Ryzen: Strictly technical

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The Stilt

Golden Member
Dec 5, 2015
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So it involves compressibility in Eulerian flows? No problem. Thanks for including it.
The test looks like this when visualized: https://i.imgur.com/38S0XEq.gif

As expected, Intel's compiler provided superior performance across the platforms.
Nearly 40% faster than GCC 7.2 on Ryzen and ~60% faster than MSVC 2017.
 

tamz_msc

Platinum Member
Jan 5, 2017
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The test looks like this when visualized: https://i.imgur.com/38S0XEq.gif

As expected, Intel's compiler provided superior performance across the platforms.
Nearly 40% faster than GCC 7.2 on Ryzen and ~60% faster than MSVC 2017.
That's extremely interesting, basically a simulation with real-time density changes. This is extremely useful and relevant. Thanks again for including this.
 
Mar 3, 2017
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Nearly 40% faster than GCC 7.2 on Ryzen and ~60% faster than MSVC 2017.
Not surprising, anyone cross compiling gcc for their arch would instantly see what a mess it is, supporting absurd prehistoric architectures, obscure architecures and what not.
However, I did not expect MSVC Compiler to be so slow.
 
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moinmoin

Senior member
Jun 1, 2017
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Not surprising, anyone cross compiling gcc for their arch would instantly see what a mess it is, supporting absurd prehistoric architectures, obscure architecures and what not.
However, I did not expect MSVC Compiler to be so slow.
Yeah, MSVC is worse even without the "absurd" support GCC offers.
 

eek2121

Senior member
Aug 2, 2005
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My question is, has anyone tried AMD's compiler (AOCC) to see if there are any performance gains to be had. I would be willing to give it a shot if I have time, but I'd first need an open source benchmark that can be run under Windows (as I only run Linux in a VM....blame adobe and my gaming hobby).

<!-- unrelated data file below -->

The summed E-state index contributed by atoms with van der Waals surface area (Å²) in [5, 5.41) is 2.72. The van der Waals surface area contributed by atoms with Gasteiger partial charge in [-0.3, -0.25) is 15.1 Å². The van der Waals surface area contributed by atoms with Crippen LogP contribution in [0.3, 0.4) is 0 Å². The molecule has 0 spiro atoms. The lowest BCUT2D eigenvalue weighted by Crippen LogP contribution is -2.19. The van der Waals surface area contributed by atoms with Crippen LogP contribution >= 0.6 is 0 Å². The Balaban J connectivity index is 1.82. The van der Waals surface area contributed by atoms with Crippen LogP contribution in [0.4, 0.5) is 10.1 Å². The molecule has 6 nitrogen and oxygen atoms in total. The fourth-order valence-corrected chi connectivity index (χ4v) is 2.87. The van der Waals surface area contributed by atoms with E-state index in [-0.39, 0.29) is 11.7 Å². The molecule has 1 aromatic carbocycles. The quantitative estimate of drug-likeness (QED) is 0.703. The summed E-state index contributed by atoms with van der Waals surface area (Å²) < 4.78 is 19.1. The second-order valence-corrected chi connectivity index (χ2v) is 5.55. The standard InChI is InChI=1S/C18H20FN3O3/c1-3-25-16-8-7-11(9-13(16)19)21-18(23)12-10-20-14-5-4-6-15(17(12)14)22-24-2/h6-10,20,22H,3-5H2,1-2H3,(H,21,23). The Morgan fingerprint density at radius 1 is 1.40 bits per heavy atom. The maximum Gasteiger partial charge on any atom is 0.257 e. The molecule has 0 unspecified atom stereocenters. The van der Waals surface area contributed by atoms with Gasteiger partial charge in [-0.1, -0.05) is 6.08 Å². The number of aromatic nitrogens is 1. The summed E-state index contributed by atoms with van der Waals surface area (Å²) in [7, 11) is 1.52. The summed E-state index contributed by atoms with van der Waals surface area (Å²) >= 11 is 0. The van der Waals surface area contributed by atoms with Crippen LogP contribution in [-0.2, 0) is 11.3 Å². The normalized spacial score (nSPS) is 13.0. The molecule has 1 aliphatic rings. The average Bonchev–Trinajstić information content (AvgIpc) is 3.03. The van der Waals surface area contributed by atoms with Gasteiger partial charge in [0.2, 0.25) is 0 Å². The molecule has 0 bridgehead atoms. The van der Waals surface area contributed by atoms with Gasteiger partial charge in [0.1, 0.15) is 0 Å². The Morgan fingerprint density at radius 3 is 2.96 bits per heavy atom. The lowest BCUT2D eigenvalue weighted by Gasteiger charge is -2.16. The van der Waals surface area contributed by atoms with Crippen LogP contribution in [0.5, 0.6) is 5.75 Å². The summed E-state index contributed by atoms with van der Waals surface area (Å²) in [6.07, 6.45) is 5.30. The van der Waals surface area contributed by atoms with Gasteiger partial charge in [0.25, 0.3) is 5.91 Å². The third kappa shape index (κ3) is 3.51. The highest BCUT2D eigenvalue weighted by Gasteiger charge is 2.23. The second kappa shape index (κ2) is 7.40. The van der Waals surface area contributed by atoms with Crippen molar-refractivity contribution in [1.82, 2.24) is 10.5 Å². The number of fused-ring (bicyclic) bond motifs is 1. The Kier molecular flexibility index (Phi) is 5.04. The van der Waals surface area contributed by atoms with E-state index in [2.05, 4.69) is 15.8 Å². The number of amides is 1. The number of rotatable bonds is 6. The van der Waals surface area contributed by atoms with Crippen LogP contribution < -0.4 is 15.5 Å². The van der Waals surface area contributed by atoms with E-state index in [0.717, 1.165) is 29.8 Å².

EDIT: Oh and Threadripper appears to scale obscenely well with clockspeed. I do wish AMD could Ryzen to 4.7-4.9 GHz, you guys would probably be blown away by the results. I've gotten 8 cores of my Threadripper to 4.45 GHz and the benchmarks were incredible. The results definitely didn't seem linear.
 
Mar 3, 2017
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Yeah, MSVC is worse even without the "absurd" support GCC offers.
With Green Hills compiler I was able to get faster code than gcc for the target I am working on. I don't know how it compares with Intel Compiler, never tried it.
My question is, has anyone tried AMD's compiler (AOCC) to see if there are any performance gains to be had. I would be willing to give it a shot if I have time, but I'd first need an open source benchmark that can be run under Windows (as I only run Linux in a VM....blame adobe and my gaming hobby).

EDIT: Oh and Threadripper appears to scale obscenely well with clockspeed. I do wish AMD could Ryzen to 4.7-4.9 GHz, you guys would probably be blown away by the results. I've gotten 8 cores of my Threadripper to 4.45 GHz and the benchmarks were incredible. The results definitely didn't seem linear.
For my workloads, I need cores, I am looking at threadripper.
I use Yocto mainly and the productivity boost is very good which makes me quite excited at what 16C/32T has to offer.
 
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eek2121

Senior member
Aug 2, 2005
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With Green Hills compiler I was able to get faster code than gcc for the target I am working on. I don't know how it compares with Intel Compiler, never tried it.

For my workloads, I need cores, I am looking at threadripper.
I use Yocto mainly and the productivity boost is very good which makes me quite excited at what 16C/32T has to offer.
Oh I keep mine on 16 cores as well. That's why I bought it, after all. I upgraded from an i7 2600k and wanted something different. it's a workhorse that does everything well. It games, it encodes videos, it renders 3d models, etc.
 

Tuna-Fish

Senior member
Mar 4, 2011
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However, I did not expect MSVC Compiler to be so slow.
MSVC is still good at compiling for 32-bit x86 (iirc they do well in register allocation with heavy register pressure), but they really have fallen behind the curve in optimizing for 64-bit code, producing the kind of output GCC did a decade ago. Not sure if they still consider 32-bit the more important workload or if the compiler team is just really hurting for resources.